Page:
OK, I’ve finally given in to Starbucks. For ten years now, I’ve shrugged off the Starbucks “ambiance” simply because I really don’t like coffee all that much. But in the last few months, I’ve enjoyed a cappuccino and free WIFI complements of Starbucks. There is also an added bonus of the free mp3 iTunes downloads every Tuesday.
Why I am onto Starbucks? Well in the spring of 2006, I traveled with a group of high school students in France and Spain. Everyday, I lamented at the coincidental passing of a Starbuck store. No matter whether it be in Paris, Lucerne, or Madrid, the “kids” always migrated to a nearby Starbucks. Even if the Eiffel Tower or Plaza Mayor was sure to appear around the next corner, Starbucks always won out. All I can figure out is that Starbucks provides an “Americana” taste of home in a foreign land.
European coffee is strong. Regardless of the county you’re visiting, it is sure to give you a supercharged jolt of caffeine. Coffee varies according to the season. Take Greece for example; could it be they invented the “frappucino?” Visit Athens in July or August, and you’ll find the locals drinking their special blend of very strong iced coffee. By noon, when it is unbearably hot, you still find the locals sipping their own brand of “frappucino.” But come sunset, you’ll find lots of men sitting neighborhood cafes sipping their own hot coffee.
In Italy, any self-respecting local would never think of drinking anything but a quick shot of espresso after noon. Italian cafes, bars, and even highway rest stops serve some of the best espresso to be found. Espresso is a highly concentrated coffee served in a little “one sip” cup. It’s simple to get a shot, but you’ve got to know the system: go to the cash register, order your drink, pay your bill, take the receipt to the coffee counter, and give it to the barista. Soon, you’ll have a frothy dark brown liquid served up in a tiny cup and saucer. Don’t sit, stand at the highrise table and enjoy.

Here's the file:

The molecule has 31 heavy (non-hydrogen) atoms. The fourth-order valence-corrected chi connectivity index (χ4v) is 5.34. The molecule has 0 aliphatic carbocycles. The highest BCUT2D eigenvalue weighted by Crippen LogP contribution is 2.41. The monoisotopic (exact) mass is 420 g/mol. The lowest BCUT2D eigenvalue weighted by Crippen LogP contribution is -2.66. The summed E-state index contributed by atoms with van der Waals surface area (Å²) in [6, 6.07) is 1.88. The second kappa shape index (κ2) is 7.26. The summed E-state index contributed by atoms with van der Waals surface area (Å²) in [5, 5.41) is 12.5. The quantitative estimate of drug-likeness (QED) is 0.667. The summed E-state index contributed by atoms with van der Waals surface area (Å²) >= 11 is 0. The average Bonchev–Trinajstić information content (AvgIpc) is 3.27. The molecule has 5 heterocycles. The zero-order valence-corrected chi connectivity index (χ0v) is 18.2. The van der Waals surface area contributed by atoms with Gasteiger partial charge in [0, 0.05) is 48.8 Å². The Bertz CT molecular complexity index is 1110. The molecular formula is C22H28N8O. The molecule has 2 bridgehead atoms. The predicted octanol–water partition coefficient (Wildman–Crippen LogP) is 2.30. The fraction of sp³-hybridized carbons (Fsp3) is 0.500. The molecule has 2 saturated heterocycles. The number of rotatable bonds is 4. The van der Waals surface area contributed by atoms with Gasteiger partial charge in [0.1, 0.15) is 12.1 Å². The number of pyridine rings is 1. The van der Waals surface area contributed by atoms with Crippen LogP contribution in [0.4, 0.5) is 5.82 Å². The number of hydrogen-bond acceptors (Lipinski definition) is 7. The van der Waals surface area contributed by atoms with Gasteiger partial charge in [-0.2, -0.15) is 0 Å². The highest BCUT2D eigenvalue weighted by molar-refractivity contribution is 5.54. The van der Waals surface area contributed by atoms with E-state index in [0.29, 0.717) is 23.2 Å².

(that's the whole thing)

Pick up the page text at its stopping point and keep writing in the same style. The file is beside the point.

Want a cappuccino? Italians would never think of drinking one outside the morning hours. I’ve heard it said on many occasions that only tourists drink a cappuccino after noon.
Spain is the same, except the coffee is stronger and more concentrated! France is a little better with its “French-Pressed” coffee, but it is still stronger than what we get in North America.
Germany has tempered their morning coffee to North American standards. Their coffee most closely resembles what we have in North America. But, that’s not quite true in Vienna where coffeehouses were first modeled after those in Turkey. Here you’ll find rich, full-bodied coffee which will give a “caffeine buzz” quicker than any I’ve ever experienced.
The bottom line is that coffee is not just coffee, each country has its own twist to the coffee grinder. But, you can always count on it being different than what you get at home. Enjoy and savor… it’s truly European!